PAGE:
Scruffy of beard and long of hair, brilliantly obsessive, unnervingly intense, and given to such charming, geekish eccentricities as eating his split ends in public and ending every conversation with an earnest "Happy hacking," Stallman is a character, and the book tries fitfully to be the character study he deserves. Much is made of the "crushing loneliness" of Stallman's classic nerd-boy youth and of the likelihood that he suffers from the high-functioning form of autism known as Asperger syndrome (or more trendily as the "geek syndrome"). More than anything else, Williams suggests, it was his acute difficulty finding connection with other human beings that made Stallman a crusader against intellectual property. The almost edenically collaborative world of MIT programmers was the first and only real community Stallman knew, and when he woke up to the essentially anti-collaborative nature of the commercial copyrights that were beginning to invade that world in the early '80s, he got to work like a man whose home is on fire.
Or so the story goes, and though in Williams's telling it bogs down far too frequently in technical details, it's not a bad one. Compelling or not, though, one man's psychodrama does not a political-economic sea change make. Stallman's crusade matters, in the end, not because his passion has made it matter but because the history of intellectual property has at last reached a crisis of epochal proportions. Just as the printing press begat the age of copyright, so now the computer portends a new tectonic shift in the relationship between ideas and marketsbut exactly what kind of shift? Will we get the anarchic free-for-all dreamed of in the philosophies of Napster and its irrepressible progeny? Will we get the corporate police state portended by draconian copyright legislation aimed at capturing for media robber barons the vast new realms of profit in digital distribution?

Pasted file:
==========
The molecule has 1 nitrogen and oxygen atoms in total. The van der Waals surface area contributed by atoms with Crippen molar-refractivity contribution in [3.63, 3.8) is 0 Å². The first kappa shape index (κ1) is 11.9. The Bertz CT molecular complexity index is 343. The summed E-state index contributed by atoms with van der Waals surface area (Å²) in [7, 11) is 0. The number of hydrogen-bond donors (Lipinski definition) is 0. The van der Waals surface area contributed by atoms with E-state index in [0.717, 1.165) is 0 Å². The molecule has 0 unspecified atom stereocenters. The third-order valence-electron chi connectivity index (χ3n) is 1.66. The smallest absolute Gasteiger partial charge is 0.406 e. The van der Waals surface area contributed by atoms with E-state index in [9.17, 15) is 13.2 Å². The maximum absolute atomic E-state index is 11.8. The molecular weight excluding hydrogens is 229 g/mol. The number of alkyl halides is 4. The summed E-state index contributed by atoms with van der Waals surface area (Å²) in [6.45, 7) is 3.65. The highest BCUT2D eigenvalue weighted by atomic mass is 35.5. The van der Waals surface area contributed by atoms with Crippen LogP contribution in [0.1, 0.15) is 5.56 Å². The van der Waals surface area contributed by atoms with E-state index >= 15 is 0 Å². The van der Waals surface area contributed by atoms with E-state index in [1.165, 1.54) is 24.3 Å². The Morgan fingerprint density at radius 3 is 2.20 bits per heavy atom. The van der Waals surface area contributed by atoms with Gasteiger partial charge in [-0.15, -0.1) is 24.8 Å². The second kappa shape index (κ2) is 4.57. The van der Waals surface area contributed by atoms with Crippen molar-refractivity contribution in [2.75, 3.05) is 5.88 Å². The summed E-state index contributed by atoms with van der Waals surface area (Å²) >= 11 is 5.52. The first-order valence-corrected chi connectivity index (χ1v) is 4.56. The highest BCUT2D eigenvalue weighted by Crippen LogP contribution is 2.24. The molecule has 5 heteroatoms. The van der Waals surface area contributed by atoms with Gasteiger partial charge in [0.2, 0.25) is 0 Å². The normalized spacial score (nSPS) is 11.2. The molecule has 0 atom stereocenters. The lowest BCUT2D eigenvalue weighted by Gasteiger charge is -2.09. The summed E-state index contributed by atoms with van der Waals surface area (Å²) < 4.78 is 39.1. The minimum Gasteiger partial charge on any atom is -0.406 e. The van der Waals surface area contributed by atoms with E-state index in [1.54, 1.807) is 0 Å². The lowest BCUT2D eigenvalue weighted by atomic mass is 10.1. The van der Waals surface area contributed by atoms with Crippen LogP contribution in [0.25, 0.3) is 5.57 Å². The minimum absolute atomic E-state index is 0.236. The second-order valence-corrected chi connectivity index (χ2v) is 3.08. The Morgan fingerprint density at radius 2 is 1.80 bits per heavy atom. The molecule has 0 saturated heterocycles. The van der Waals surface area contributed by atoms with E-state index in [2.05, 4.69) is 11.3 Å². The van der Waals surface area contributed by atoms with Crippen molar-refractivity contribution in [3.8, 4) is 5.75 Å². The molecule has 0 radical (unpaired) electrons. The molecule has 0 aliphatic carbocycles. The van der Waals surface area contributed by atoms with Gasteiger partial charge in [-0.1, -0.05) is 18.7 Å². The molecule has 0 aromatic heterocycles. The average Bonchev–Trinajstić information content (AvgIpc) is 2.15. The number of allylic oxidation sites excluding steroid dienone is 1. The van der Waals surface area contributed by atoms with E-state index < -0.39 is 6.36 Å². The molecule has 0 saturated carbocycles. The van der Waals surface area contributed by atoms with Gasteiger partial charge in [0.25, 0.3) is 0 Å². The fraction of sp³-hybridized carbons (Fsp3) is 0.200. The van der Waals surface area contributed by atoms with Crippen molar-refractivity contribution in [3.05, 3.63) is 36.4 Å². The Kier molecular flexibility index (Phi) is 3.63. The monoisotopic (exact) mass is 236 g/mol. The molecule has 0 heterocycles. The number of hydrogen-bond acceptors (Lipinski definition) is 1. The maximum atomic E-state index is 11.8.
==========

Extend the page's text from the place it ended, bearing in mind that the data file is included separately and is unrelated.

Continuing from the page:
Or will we get what Stallman has made his life's mission to give us: a well-tended intellectual commons amid the increasingly fenced-in realms of intellectual property? Only time and the complex, fast-moving politics of technology will tell, and therein lies the real drama of Stallman's story.
Unfortunately, as with Stallman's personal life, Williams only fitfully succeeds at getting the drama across. If you're looking for a better understanding of the political stakes involved in the free-software debate, for a clearer sense of how its outcome will transform not only technology but culture in the broadest sense of the word, you're better off looking elsewhere (Lawrence Lessig's lucid and penetrating The Future of Ideas would be a good place to start). In one key respect, though, Free as in Freedom conveys uniquely what Stallman's fight has been all about. By copylefting his book, Williams offers a concrete glimpse of how literary creativity might work in a world where everyone took at its word the proposition even Abbie Hoffman only took half seriously. Free as in Freedom may disappoint, but since anyone can steal this book, rewrite it to his or her taste, then post it back to the Internet, sooner or later someone may do just that. The author as we've known him for the last several centuries dies his final death, reborn as a perpetual collaborator. And while this may not satisfy the average freedom fighter's idea of utopia, to this reviewer it feels like the next best thing to heaven: a world in which there are no bad books, only rough drafts.